The Minister of Information and Culture, Lai Mohammed says fake news on social media, if not tackled, can cause great damage to the world.
“The mix of fake news using social media platforms has now become a cancer that if the world does not take time, it will destroy the world,” the minister said during an interview on Channels Television’s News Night which aired on Monday.
While noting that he has always been at the forefront of the fight against fake news, the minister reiterated his stance that “the next war will be caused by fake news,” calling for collaboration among stakeholders to tackle the menace.
“If we do not take the issue of fake news, social media seriously, it will be at our own peril,” the 69-year-old old noted.
Fake news using social media has now turned to cancer, says Minister of Information and Culture, Lai Mohammed.
— Channels Television (@channelstv) February 22, 2021
He, however, dismissed fears that the Federal Government may want to stifle the media via the regulation of social media, explaining that stakeholders have always been carried along in the country’s quest to curb fake news.
“The government is setting up a high-powered committee to see how we can make social media more responsible,” he said. “And I want to say this clearly, nobody has the intention of stifling the media.”
He accused social media platforms of double standards especially during the aftermath of the #EndSARS protests that rocked the West African nation in October 2020.
“It was fake news. Unfortunately, the major players like Twitter and co were supporting this,” he stated.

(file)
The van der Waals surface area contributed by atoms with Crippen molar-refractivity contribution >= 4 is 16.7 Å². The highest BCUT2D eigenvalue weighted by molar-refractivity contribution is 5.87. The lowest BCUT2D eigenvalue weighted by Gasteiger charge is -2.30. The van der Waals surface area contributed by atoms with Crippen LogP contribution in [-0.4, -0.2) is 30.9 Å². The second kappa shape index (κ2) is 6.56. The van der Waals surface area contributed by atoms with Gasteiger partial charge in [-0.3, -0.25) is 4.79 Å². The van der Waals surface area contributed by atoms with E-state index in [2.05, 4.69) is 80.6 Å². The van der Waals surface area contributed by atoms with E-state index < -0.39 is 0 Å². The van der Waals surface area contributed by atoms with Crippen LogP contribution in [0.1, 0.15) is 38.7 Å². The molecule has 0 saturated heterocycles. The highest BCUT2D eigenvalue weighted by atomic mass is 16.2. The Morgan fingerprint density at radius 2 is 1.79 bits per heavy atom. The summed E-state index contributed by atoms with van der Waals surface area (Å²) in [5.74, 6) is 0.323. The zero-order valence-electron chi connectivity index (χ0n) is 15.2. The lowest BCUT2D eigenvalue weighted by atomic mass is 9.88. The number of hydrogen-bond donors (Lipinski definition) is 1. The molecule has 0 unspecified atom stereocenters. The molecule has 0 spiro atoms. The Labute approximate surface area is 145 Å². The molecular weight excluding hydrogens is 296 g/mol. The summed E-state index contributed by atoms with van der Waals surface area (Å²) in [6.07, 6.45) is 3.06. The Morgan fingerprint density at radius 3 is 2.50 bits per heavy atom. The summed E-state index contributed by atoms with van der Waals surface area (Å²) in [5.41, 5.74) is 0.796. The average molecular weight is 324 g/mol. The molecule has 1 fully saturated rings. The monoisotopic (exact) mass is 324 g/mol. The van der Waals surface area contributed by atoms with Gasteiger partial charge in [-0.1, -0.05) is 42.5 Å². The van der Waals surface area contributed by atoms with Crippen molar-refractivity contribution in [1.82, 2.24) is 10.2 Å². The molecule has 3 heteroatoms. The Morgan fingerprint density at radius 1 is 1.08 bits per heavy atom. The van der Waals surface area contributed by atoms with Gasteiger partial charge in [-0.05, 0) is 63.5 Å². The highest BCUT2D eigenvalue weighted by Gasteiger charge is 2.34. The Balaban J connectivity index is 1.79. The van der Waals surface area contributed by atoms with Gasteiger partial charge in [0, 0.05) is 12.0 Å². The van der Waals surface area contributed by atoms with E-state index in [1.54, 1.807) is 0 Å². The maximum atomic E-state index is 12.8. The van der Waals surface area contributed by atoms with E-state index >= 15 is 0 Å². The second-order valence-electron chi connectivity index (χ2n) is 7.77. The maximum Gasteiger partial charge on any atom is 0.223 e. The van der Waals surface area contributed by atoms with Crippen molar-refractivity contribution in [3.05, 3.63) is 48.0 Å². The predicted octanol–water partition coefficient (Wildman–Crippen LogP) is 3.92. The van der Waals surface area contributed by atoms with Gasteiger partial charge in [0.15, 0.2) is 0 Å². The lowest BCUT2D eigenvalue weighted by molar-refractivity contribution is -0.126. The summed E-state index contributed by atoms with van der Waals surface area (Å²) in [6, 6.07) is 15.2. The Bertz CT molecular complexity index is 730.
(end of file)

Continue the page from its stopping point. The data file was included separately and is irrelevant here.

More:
The Minister’s comment comes on the heels of a kidnap that took place in a secondary school in Kagara, Niger State that led to the abduction of scores of students by gunmen.
An ‘Immediate Concern’
Despite fears that the Federal Government might be forced to pay a ransom to ensure the students are freed, the chieftain of the All Progressives Congress (APC), says there is no plan to give money in exchange for the kidnapped students.
“The immediate concern of the Federal Government is to get those students released unharmed,” the minister added. “In doing so, we are going to employ kinetic and non-kinetic. But non-kinetic does not necessarily mean amnesty or ransom. But we would not outrightly say we would not do this or that. But one thing I know the government will not do is pay ransom.”
According to him, if the government pays a ransom to free the abducted students, it would become a “bad precedent” and people will turn the kidnapping of schoolchildren into a business.